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Charlotte Amalie
Saturday, July 13, 2024


Aggrieved property owners on St. John got one firm commitment from a Tuesday night hearing about property tax. After an hour of prodding by the head of the Senate Finance Committee, the chief tax assessor agreed to one-on-one meetings with taxpayers Aug. 4.
"I would recommend to anyone in the audience who has concerns, please make it a point to go and visit the tax assessor Aug. 4 between 10 a.m. and 3 p.m. before you go on with the other step, which is the appeal process," said committee Chairwoman Lorraine Berry.
More than half a dozen St. Johnians testified at the hearing at the Legislative Conference Room in Cruz Bay. Some described their lengthy attempts to resolve skyrocketing property tax bills.
Others in the audience muttered angrily as they heard tax assessor Roy Martin tell lawmakers that each property on St. John had been individually assessed before the recently issued tax bills were sent out.
Both Berry and Sen. Donald "Ducks" Cole told Martin they had received letters from St. Johnians saying they knew they were never visited by a property assessor because they were either retired or homemakers and would have been aware of any visit.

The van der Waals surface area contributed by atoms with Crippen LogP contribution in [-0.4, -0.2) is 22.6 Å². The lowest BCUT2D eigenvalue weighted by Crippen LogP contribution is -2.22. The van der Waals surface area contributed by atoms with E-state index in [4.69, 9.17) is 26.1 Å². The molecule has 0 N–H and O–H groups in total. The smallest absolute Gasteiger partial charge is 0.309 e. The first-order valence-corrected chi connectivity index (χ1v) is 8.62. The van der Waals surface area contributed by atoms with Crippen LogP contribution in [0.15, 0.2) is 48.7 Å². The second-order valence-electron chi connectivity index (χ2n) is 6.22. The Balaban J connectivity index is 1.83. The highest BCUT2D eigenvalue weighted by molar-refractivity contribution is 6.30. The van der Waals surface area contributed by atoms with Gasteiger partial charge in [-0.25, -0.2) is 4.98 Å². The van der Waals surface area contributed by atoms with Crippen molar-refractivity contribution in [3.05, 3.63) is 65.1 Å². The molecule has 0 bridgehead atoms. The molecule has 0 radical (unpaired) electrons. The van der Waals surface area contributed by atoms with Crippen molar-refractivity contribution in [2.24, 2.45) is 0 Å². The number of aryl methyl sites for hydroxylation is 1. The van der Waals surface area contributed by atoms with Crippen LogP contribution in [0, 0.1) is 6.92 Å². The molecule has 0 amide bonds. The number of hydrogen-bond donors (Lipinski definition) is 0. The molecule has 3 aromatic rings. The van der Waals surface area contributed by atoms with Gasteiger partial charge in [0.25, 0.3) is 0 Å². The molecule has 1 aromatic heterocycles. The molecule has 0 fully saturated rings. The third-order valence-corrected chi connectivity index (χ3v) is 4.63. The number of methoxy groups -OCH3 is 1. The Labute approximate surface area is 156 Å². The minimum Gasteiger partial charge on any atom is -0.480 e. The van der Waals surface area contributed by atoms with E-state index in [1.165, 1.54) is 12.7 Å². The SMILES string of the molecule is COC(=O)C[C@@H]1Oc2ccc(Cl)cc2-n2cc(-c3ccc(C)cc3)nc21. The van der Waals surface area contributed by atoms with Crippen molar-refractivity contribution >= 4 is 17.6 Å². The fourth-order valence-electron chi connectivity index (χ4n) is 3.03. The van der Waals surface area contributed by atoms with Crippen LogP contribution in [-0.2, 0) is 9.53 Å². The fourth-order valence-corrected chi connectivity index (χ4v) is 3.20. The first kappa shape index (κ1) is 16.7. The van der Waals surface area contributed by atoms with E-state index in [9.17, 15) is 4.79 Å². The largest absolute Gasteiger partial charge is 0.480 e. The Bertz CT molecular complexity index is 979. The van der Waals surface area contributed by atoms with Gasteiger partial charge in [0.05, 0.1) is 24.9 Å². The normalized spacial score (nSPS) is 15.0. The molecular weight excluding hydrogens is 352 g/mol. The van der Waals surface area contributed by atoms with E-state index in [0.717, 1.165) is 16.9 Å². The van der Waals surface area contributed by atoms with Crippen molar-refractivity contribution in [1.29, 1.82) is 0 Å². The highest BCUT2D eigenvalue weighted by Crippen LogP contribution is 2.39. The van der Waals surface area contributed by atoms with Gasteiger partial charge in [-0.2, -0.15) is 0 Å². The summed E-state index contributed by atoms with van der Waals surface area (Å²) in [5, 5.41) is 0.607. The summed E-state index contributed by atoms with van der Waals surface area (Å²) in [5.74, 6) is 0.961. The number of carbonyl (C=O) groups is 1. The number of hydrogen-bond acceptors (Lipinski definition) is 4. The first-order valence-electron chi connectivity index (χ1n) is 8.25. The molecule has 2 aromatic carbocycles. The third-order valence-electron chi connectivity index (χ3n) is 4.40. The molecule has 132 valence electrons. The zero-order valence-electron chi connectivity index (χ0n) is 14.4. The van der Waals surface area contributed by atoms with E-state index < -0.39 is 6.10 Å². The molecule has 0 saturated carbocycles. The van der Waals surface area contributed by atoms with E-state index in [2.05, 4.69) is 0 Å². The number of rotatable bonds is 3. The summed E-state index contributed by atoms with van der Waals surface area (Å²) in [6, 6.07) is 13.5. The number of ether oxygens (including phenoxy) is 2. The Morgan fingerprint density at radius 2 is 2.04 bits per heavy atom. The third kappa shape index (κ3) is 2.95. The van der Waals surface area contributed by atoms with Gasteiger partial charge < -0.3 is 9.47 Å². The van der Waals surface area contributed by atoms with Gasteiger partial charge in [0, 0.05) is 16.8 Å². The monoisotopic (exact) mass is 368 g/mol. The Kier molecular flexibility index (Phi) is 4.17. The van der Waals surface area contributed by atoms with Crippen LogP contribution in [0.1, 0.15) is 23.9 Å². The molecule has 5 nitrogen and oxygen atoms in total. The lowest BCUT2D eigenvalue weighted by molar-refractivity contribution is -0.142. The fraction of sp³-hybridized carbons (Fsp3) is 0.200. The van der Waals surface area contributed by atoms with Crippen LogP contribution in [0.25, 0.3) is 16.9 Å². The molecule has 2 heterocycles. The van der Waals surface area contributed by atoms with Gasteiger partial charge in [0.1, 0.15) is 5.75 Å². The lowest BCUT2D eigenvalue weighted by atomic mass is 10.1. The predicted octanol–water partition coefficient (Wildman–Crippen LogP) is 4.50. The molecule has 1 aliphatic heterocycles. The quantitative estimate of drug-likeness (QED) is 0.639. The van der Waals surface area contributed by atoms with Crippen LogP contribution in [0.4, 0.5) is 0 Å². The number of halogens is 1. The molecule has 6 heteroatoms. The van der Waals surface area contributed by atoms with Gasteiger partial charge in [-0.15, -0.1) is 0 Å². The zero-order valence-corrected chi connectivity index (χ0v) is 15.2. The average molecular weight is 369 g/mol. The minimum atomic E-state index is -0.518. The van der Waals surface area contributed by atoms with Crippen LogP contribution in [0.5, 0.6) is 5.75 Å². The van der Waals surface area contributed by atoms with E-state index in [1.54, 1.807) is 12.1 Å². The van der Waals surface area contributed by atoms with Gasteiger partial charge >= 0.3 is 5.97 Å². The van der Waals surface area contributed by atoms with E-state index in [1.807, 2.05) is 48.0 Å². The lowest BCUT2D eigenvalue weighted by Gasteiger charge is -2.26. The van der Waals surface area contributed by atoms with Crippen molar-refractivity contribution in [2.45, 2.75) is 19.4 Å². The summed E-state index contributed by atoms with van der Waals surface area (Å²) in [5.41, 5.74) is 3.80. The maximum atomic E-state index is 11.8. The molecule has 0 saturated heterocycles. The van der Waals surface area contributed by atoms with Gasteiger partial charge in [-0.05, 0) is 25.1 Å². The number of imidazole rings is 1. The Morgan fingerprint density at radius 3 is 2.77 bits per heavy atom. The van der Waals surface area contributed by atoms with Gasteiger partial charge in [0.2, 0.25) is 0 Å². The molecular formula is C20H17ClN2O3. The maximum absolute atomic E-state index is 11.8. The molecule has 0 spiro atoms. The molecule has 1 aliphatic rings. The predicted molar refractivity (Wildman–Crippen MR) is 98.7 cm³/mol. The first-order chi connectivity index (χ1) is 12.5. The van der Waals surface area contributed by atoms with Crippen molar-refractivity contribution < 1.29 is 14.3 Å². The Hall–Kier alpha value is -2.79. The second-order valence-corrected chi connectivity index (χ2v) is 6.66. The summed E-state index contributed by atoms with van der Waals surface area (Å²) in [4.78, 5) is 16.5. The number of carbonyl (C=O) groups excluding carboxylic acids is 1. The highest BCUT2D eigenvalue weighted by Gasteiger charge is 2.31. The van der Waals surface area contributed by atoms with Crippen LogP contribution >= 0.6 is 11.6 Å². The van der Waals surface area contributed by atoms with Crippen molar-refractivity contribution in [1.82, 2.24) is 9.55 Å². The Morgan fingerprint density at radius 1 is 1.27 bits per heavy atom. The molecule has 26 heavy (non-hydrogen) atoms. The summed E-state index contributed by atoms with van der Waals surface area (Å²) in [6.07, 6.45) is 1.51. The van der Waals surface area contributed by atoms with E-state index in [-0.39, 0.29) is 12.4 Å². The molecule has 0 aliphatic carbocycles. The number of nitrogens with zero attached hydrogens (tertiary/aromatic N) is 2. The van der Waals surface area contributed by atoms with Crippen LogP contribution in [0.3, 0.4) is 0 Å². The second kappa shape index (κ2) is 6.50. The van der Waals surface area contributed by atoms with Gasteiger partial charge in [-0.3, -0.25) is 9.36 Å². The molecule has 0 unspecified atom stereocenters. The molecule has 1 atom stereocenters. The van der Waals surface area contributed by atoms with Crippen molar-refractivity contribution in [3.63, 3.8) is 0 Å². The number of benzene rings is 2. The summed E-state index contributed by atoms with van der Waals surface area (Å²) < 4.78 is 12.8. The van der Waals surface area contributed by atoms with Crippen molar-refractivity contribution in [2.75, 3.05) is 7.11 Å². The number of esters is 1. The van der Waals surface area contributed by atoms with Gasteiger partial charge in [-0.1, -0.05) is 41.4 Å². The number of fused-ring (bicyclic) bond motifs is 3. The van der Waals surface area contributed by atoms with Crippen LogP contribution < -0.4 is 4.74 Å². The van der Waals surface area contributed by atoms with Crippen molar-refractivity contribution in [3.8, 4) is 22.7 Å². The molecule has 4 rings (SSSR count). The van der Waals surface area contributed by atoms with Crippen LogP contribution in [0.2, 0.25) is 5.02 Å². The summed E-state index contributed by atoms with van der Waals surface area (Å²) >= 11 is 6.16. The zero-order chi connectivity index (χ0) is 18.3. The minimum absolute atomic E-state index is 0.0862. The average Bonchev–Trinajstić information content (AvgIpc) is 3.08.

Berry called the hearing at the request of Sen.-at-Large Almando "Rocky" Liburd, who was concerned that St. John residents received 10 percent property tax increases while St. Thomians received 6 percent and St. Croix residents received 5 percent increments.
One resident, Ed Birmingham, told committee members he had bought a parcel of land for $70,000 cash two years ago. When he returned from an off-island trip Monday night he saw his 1999 tax bill.
"Today it’s assessed for between $125,000 and $130,000," he said.
Deborah Charles said she divided a parcel in 1994 and saw the value on one-half acre jump from $87,000 to $116,000 since 1995 with no improvements made on the land.
Charles said she began trying to straighten out the bill in August 1999 and so far had received only verbal promises from the tax assessor that he would "get back to her."
Birmingham said he not only planned to appeal but also to distribute copies of the tax assessor’s appeals form to every property tax owner whose name and address he could obtain.
"As an individual I’ve looked into it," Birmingham said. "There is an appeals process. I intend to participate in it … Sometime in the next few weeks we will mail to every individual here a copy of the form they must file. We hope that the tax office will be flooded with appeals."

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